Eurovision is upon us (literally if you’re reading this in Liverpool). As an American expat, I have grown to love the spectacle since my first viewing at a friend’s Eurovision party over a decade ago. There is joy in the shared experience – in collectively viewing the performances and in the way these and the judging fuel conversations in offices and online both before and after.
All this means Eurovision and similar events have significant social value—they help communities and provide a collective experience of joy. They can also inspire people to create music and art, encouraging a new generation of performers.
However, none of these will be adequately captured in an economic impact analysis, nor should they.
Our evidence review on sports and culture major events and facilities is one of the most downloaded on the What Works Growth website. We reviewed 550 evaluations on the economic impact of sports and culture major events and facilities, finding 36 that met our evidence standards. The evidence showed that the measurable effects on a local economy are not large and are more often zero. Effects on wages or income tend to be temporary, localised and only affect particular types of workers.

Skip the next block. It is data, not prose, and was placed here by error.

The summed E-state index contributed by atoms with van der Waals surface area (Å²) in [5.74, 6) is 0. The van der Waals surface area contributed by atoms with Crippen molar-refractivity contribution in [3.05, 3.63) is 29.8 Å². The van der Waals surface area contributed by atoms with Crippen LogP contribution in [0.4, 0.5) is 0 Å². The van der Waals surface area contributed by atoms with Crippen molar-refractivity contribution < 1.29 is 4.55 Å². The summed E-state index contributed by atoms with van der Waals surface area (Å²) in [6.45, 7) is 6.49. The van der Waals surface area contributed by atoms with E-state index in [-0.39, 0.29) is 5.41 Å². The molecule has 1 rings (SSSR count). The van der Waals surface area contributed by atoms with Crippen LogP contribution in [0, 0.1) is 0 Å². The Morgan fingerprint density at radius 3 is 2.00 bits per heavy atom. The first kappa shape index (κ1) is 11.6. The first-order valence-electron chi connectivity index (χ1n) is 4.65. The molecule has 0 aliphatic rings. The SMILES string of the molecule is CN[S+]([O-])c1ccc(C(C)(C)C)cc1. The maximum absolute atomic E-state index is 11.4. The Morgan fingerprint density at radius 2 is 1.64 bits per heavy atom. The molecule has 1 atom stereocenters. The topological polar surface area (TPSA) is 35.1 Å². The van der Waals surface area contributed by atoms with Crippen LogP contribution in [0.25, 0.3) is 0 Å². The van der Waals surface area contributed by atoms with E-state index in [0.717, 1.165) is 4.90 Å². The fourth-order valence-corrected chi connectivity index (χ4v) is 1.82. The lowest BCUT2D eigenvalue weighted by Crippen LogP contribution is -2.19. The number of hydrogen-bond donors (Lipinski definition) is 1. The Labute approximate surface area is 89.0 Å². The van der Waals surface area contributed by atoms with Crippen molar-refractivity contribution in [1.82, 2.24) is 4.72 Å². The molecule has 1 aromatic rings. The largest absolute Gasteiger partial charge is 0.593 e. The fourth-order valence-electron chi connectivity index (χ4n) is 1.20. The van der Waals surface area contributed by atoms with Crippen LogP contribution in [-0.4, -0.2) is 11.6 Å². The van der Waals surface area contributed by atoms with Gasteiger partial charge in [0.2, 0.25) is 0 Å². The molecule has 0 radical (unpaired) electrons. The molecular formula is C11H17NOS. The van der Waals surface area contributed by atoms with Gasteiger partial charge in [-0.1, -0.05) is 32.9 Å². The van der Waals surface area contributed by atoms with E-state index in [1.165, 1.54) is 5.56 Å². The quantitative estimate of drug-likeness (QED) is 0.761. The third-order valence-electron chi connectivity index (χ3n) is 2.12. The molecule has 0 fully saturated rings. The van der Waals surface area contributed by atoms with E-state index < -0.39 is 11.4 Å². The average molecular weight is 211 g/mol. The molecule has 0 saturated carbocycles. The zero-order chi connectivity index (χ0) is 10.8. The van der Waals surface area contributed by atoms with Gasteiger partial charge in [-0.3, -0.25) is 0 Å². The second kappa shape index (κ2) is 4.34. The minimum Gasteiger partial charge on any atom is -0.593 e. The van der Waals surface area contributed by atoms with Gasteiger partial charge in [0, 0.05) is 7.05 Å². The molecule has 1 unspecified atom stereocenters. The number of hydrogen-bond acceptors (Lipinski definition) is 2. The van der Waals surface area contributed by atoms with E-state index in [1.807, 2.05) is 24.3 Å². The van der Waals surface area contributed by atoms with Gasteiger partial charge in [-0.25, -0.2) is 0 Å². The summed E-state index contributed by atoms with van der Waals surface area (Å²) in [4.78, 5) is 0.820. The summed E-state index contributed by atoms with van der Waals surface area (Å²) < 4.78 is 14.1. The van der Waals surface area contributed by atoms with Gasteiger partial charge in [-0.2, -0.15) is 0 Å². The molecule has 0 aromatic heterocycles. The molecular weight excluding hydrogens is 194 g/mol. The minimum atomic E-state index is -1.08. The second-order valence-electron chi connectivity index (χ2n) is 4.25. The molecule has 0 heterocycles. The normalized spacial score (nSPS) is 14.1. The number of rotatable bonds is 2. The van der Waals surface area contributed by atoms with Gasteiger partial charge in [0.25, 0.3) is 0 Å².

This is an area where it would be good to see more work done to understand the impact on visitor numbers and of cultural events more generally. There will undoubtedly be money spent by visitors to Liverpool in bars, restaurants, and hotels – hence the temporary effects found in some evaluations. However, a rush of money is very unlikely to create new jobs long-term. This doesn’t mean the event doesn’t have value to fans in Liverpool, Ukraine, and across Europe. But as I look at photos from the Aquatopia underwater disco parade on the streets in Liverpool or get ready to attend a Eurovision watch party, I won’t be thinking about the economic impact. I’ll be revelling in that shared joy.